It has always seemed obvious to me that a particular characteristic that makes embedded software different from desktop programming is the close relationship with hardware. As most embedded devices are custom designs, the hardware platform is something of an unknown. So, it is clear that the development of the hardware and software should be done in a cooperative fashion.

Mentor Graphics is unique among the major electronic design automation [EDA] companies in having made a great investment in embedded software development, which is manifest in the Embedded Software Division, a.k.a. Mentor Embedded. On the other hand, Mentor Embedded is unique among embedded software tools/RTOS vendors by being part of a large company involved in hardware design. In any case, we should be in a great position to bridge the gap … Read the rest of this entry »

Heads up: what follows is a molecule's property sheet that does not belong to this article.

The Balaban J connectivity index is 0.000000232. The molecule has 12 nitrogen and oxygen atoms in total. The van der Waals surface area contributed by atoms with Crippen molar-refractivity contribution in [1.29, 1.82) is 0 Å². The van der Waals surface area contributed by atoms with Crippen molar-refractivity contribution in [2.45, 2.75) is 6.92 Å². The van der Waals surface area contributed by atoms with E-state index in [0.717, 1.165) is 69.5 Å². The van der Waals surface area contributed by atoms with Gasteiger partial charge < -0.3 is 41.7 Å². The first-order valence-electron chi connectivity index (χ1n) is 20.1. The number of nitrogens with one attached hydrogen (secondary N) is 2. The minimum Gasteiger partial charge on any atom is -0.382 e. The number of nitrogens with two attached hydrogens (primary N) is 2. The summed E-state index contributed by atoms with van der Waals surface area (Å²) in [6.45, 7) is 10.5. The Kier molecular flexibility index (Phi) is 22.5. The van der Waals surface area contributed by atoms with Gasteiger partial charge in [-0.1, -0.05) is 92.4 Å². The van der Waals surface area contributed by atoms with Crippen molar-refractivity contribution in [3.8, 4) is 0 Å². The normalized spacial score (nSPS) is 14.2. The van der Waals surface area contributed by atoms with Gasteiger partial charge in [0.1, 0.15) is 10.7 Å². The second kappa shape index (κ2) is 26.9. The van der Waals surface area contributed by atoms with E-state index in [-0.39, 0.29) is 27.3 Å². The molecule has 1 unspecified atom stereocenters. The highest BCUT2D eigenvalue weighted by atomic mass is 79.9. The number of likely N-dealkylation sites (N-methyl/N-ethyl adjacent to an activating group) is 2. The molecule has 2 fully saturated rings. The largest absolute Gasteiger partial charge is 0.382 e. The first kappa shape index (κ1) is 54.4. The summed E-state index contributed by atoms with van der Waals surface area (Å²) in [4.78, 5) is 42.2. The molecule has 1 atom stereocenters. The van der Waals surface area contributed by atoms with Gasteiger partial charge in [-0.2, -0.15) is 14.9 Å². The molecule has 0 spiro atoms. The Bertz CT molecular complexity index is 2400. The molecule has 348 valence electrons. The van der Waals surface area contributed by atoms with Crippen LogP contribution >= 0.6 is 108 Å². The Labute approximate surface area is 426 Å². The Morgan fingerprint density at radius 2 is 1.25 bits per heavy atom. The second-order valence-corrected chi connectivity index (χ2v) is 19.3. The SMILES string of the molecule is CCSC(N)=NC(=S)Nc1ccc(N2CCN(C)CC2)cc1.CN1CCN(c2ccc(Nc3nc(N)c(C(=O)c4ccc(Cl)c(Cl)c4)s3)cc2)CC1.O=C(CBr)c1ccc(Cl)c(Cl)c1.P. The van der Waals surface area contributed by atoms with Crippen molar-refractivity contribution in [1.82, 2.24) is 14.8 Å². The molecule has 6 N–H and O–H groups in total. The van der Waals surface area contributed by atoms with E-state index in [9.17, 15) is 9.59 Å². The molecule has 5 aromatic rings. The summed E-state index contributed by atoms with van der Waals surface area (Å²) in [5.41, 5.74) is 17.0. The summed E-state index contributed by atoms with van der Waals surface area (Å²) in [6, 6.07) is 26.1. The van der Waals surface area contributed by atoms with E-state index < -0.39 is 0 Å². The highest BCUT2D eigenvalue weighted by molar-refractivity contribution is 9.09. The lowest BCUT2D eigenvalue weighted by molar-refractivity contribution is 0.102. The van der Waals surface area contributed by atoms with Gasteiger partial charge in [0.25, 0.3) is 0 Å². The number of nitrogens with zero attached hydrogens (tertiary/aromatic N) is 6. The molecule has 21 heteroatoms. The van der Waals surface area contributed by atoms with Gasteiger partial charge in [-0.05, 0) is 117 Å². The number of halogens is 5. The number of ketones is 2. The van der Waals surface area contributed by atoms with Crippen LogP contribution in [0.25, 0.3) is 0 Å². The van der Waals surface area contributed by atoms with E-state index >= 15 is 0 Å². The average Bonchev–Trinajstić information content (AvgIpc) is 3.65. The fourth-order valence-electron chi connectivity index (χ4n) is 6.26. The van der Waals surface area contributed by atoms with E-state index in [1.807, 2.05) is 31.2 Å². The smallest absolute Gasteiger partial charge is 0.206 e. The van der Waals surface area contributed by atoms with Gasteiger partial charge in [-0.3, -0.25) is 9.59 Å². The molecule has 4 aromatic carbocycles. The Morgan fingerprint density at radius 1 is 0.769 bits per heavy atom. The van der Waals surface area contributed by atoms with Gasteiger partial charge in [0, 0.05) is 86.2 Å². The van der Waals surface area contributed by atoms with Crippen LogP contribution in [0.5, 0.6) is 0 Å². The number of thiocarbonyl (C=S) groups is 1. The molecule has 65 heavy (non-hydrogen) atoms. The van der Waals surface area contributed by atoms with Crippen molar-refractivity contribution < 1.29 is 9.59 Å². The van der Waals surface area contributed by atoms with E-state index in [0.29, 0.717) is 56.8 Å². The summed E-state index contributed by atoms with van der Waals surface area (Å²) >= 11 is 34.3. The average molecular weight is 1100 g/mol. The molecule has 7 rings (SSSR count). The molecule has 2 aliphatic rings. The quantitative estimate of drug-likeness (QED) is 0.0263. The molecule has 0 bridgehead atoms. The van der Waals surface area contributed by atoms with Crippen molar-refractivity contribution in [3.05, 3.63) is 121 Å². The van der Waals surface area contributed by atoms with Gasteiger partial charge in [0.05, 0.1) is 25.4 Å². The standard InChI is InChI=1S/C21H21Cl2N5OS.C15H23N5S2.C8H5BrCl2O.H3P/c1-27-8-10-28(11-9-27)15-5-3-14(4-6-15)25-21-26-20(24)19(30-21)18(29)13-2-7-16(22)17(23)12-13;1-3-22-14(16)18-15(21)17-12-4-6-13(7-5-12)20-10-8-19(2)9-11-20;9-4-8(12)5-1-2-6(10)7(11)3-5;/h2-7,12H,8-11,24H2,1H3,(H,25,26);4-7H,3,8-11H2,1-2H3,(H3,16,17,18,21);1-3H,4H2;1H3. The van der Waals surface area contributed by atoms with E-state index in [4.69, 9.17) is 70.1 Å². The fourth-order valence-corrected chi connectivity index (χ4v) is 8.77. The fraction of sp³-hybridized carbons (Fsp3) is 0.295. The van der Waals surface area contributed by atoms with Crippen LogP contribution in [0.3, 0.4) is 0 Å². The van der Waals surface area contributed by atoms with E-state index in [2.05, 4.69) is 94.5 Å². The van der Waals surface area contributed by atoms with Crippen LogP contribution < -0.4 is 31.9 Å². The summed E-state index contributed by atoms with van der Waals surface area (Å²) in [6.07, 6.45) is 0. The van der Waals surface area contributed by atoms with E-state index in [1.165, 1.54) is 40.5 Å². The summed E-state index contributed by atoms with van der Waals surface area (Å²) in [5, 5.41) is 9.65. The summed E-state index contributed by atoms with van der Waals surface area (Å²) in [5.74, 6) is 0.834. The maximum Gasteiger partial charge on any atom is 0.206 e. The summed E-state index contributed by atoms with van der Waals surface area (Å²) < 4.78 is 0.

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19 December, 2011

Last week I wrote about a test harness for applications using an RTOS. The idea was to have a library of functions corresponding to the API calls of a particular RTOS. Specific tasks of an application, that are under test, would be linked to this library to enable the code to be executed on a desktop computer in a useful way.

I had some feedback on this posting from a couple of people, talking about RTOS simulation on a host computer … Read the rest of this entry »

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12 December, 2011